Now that we have a baseline by position, let's take a look at how the Sixers stack up:

Dalembert and Iguodala performed the best against positional averages, with Hawes, Meeks, Green and Kapono all measuring out horribly. Not exactly a formula for building a team around defending to run, huh? Especially since Dalembert (+0.61) has been replaced by Hawes (-0.50). Another reason why I believe Speights should be starting at center, but that's an argument for another day.

We aren't done adding context to this analysis, though. Even after we've taken pace of play into account, we still haven't accounted for defensive systems. I'm going to show you two extremes now. Up first, is the Golden State Warriors.

The Warriors led the league in pace last season (100.3 possessions/48 minutes, league average was 92.7 possessions). Their entire philosophy seems to be to devalue individual possessions, really on both ends of the floor. They ranked in the middle of the league in offensive efficiency, and 29th of 30 teams in defensive efficiency rating. Turiaf, Randolph and a couple of other guys look awfully good using this metric, but I can't help but think it's fool's gold where they're concerned. Teams who aren't accustomed to playing fast wind up playing sloppy. A team defense based on chaos is going to create more opportunities for defensive plays. I just don't think the numbers will translate into a more sound defensive system, and we probably won't get a chance to measure that this season with Randolph and Turiaf in New York playing in a similar system.

On the opposite end of the spectrum falls the San Antonio Spurs:

Ginobili is the only regular who measures out as above average, does that mean the other Spurs simply can't make defensive plays? No, I don't think so. Gregg Popovich's defense is not predicated on forcing the team into turnovers, it's built to do one simple thing. Make the other team take bad shots. They play solid, fundamental, positional defense, and instead of gambling for a steal, they stay at home and make sure holes don't open. They push players into zones for low-percentage jumpers. They close off the lane and they stifle teams with a merciless devotion to those principles. Take Manu and put him on the Warriors and he may produce like Wade. Put a guy like Randolph on the Spurs and he probably never sees the floor. The system can matter that much.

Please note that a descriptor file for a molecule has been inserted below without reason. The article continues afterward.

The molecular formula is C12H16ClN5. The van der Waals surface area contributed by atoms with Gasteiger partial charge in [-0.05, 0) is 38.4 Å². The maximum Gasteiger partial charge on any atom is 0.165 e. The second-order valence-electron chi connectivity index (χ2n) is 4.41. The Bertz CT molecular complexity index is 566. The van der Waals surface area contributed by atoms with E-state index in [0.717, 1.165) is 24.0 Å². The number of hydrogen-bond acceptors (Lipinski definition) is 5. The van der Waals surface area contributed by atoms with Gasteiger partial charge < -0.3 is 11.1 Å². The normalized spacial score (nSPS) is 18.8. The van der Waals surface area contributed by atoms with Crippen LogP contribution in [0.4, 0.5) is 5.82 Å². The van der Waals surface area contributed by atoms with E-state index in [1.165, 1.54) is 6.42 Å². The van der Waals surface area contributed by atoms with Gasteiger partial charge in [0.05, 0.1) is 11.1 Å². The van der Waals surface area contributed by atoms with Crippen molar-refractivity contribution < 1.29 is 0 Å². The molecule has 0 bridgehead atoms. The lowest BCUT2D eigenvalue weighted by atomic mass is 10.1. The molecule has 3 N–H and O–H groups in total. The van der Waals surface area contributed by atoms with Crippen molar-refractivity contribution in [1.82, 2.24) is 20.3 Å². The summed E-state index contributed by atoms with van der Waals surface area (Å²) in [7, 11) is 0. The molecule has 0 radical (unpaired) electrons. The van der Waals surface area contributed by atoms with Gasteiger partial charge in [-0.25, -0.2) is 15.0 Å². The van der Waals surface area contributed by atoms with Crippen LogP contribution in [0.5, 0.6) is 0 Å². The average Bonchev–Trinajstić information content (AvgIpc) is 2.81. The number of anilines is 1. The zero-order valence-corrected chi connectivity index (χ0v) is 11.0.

Obviously, this metric is by no means a definitive way to look at defenders, nor is it an open-and-shut case for a player's value. At its core, it's a mathematical way to affirm whether a guy, "has a nose for the ball." How would I use it if I was an NBA decision maker? Well, I guess that's the question.

Personally, I love the transition game, and I love the transition game that's sparked by defense. I love players who can turn a game with a couple of well-timed defensive plays. On a much smaller scale, a steal that leads to a layup on the other end is like an interception returned for a touchdown in football. When you're talking about the elite players, I like to see this type of production as an ancillary indicator, one of the tools in the toolbox. The great ones usually have it.

When you're talking about rounding out your rotation, though, I think this may be a stat that's undervalued, or at least they're under appreciated. This exercise gave me a newfound appreciation for a couple of players. Foremost among them is Tyrus Thomas. Thomas was truly elite in his defensive playmaking production last season, and he created all of these defensive plays in a slow system down in Charlotte and Chicago (a bit faster than average). Thomas isn't a terribly efficient scorer, but he is a solid defensive rebounder. Whether or not he can play 30+ minutes/game remains to be seen, but I think he's worth the gamble. Unfortunately, Charlotte opened the piggy bank to re-sign Thomas this summer, but if I had to bet, I'd say he'll be on the trade market sooner rather than later. I'm definitely going to keep an eye on his situation, because I'd love to have him on the Sixers and even if he winds up being the first big off the bench, I think he'll more than earn his contract with his defensive work.